Arab League chief in Syria as Assad's forces kill six

Nabil Elaraby expected to convey concerns over crackdown on protests which has killed more than 2,000 people; bloodshed reported in Homs.

Syrian Tank 311 (photo credit: REUTERS)
Syrian Tank 311
(photo credit: REUTERS)
BEIRUT - Arab League chief Nabil Elaraby met Syria's President Bashar Assad on Saturday to push for reforms and an end to bloodshed, but as they met activists said Assad's forces had killed six people as they pressed on with a crackdown on dissent.
The British-based Syrian Observatory for Human Rights said five people had been killed in the Bab Amro district of Homs during a sweep by the army and security forces on Saturday. A 45-year-old man was shot dead by security forces at a checkpoint in the northern province of Idlib, it added.
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Assad has responded to nearly six months of street protests, inspired by Arab uprisings that have overthrown three North African leaders, with a mix of repression and promises of reform that have been dismissed by protesters.
Elaraby had originally been expected to travel to Damascus on Wednesday but Arab diplomats said the visit had been delayed at Syria's request, reflecting unease in Damascus over any outside criticism or intervention.
Foreign ministers of the 22-member Arab League told Syria two weeks ago work to end the months of violence "and resort to reason before it's too late".
The Cairo-based organization has been under pressure to speak out more openly following the uprisings that ousted leaders in Tunisia and Egypt and led to the overthrow of Libyan leader Muammar Gaddafi -- achieved with NATO military intervention endorsed by the Arab League.
The United States and European Union have imposed sanctions on Syria and regional powers have grown increasingly critical of Assad, but no country has proposed the kind of international military action that brought down Gaddafi.
Authorities in Damascus blame armed groups for the violence and say 500 soldiers and police have been killed since the unrest erupted in the southern city of Deraa in mid-March.
The United Nations says 2,200 people have died in the uprising, while a Syrian grassroots organisation says security forces have killed 3,000 civilians.
Syria has barred most independent media, making it hard to verify accounts by activists and authorities.
Activists said six people were killed during protests after midday prayers on Friday.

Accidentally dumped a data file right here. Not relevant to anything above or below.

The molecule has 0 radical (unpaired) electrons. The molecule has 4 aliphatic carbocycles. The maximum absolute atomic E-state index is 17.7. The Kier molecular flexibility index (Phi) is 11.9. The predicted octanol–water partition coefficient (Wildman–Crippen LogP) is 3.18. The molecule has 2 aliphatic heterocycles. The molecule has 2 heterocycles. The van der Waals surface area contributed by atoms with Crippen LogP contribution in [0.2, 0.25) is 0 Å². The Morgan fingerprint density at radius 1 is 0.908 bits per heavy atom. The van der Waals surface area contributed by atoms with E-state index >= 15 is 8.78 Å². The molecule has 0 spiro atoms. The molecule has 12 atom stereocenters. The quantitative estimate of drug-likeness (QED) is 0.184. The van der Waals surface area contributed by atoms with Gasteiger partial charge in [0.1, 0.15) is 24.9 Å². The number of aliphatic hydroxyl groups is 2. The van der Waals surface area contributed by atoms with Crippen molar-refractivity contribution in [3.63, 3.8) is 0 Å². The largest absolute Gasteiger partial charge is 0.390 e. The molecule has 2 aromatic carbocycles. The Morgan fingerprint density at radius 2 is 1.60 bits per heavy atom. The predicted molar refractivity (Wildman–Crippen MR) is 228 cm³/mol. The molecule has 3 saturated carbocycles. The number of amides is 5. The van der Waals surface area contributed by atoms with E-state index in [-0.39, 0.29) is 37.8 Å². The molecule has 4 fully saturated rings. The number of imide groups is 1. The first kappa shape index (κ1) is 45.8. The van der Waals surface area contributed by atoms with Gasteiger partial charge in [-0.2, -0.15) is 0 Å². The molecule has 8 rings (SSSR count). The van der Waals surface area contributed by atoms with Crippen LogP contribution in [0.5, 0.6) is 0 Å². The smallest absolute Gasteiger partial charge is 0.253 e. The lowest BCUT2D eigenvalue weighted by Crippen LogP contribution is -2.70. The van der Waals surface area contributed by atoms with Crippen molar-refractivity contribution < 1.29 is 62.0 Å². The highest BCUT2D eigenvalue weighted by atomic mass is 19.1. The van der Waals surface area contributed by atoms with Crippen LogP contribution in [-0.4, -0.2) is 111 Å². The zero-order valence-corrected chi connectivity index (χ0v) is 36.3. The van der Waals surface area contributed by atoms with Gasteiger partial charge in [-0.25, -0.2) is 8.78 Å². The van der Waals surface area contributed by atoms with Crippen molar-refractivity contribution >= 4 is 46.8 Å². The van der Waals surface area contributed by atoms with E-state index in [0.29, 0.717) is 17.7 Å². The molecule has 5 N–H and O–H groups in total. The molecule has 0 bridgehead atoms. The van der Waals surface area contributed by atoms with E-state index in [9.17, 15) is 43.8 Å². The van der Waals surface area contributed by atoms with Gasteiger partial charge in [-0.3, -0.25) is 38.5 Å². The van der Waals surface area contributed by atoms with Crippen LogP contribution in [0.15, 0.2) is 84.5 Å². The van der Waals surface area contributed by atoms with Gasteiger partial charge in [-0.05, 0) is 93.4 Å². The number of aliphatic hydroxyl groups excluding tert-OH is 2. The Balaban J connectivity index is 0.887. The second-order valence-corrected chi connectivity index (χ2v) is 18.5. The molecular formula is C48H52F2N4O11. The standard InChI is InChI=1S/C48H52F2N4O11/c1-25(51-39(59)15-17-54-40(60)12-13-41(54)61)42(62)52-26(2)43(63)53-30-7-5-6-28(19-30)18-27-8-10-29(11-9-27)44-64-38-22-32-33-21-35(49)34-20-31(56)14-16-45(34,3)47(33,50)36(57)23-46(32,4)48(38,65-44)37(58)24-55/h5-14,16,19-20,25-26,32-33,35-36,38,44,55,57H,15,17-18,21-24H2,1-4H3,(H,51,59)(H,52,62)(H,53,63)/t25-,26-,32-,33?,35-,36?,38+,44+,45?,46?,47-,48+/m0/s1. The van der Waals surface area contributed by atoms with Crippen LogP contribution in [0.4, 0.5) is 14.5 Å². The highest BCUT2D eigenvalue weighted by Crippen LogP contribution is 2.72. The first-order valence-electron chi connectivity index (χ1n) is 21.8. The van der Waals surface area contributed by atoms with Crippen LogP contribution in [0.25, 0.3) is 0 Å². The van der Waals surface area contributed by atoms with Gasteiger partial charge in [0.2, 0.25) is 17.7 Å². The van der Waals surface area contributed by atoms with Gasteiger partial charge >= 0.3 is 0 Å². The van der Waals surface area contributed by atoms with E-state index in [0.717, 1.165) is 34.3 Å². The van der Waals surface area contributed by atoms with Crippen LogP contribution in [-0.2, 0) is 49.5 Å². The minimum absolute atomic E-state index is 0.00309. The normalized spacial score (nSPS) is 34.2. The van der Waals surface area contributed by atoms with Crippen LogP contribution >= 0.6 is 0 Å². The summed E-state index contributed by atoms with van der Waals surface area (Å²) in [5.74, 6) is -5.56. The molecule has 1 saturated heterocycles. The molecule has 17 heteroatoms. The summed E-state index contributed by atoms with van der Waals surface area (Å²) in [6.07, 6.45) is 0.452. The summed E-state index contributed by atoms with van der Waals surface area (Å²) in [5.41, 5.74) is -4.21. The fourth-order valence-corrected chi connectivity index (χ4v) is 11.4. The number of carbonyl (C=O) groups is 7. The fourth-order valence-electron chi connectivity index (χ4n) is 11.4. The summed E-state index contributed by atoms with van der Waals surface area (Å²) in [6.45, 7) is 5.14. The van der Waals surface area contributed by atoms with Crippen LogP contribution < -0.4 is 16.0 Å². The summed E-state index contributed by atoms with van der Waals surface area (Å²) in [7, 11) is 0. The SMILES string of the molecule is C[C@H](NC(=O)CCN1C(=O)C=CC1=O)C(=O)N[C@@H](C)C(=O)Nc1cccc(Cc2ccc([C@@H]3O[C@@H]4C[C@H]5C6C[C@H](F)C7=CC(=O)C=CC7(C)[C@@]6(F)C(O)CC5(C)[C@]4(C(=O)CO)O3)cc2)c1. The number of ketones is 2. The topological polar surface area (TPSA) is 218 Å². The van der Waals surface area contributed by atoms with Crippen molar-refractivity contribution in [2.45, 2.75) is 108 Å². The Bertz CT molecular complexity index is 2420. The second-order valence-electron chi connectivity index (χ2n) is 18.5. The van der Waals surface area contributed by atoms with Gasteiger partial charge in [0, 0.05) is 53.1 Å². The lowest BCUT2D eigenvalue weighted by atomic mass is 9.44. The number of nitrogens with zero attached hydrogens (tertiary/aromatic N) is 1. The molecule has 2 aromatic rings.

In a change to their rhetoric, demonstrators demanded international protection to stop civilian killings in what has become one of the most violent responses to the "Arab Spring" protests sweeping the Middle East and North Africa.
"Where is the international community?" shouted protesters in the Damascus suburb of Qudsaya.
In Hajar al-Aswad, on the southern edge of Damascus, protesters carried a large green, white and red-striped Syrian flag dating back half a century to the era before Assad's Baath Party seized control of Syria.
"After all these killings and assaults, where is the international protection?" read a banner carried by protesters chanting: "The people want the execution of the president."
Syria's powerful neighbor Turkey has indicated that its patience is wearing thin given the lack of progress in its efforts to convince Assad to halt the military assaults.
"We are moving patiently now. But after consultations, we will give our final word, which will show an exit from the tunnel," Turkish Prime Minister Tayyip Erdogan said on Al Jazeera Television in an interview broadcast on Thursday.
"We are not the ones who put Assad on this dead-end road. It was he and those around him who entered this dead-end road."
The European Union, which banned imports of Syrian crude oil last week, moved closer on Friday to banning investment in the oil industry, EU diplomats said. Syria is only a small oil producer but nearly all of its exports last year were bought by Europe, and European oil firms have investments there.
However, there has been no hint in the West of any appetite for military action along Libyan lines. Syria has three times Libya's population and, unlike Gaddafi's Libya, is intricately linked to neighbors on the faultlines of Middle East conflicts.
Syria has long had a strong regional alliance with Iran but, in an unusual sign of unease, President Mahmoud Ahmadinejad urged Assad this week to open talks with the opposition, saying a military crackdown was "never the right solution".
Iran crushed its own anti-government street protests in 2009 after Ahmadinejad's contested re-election.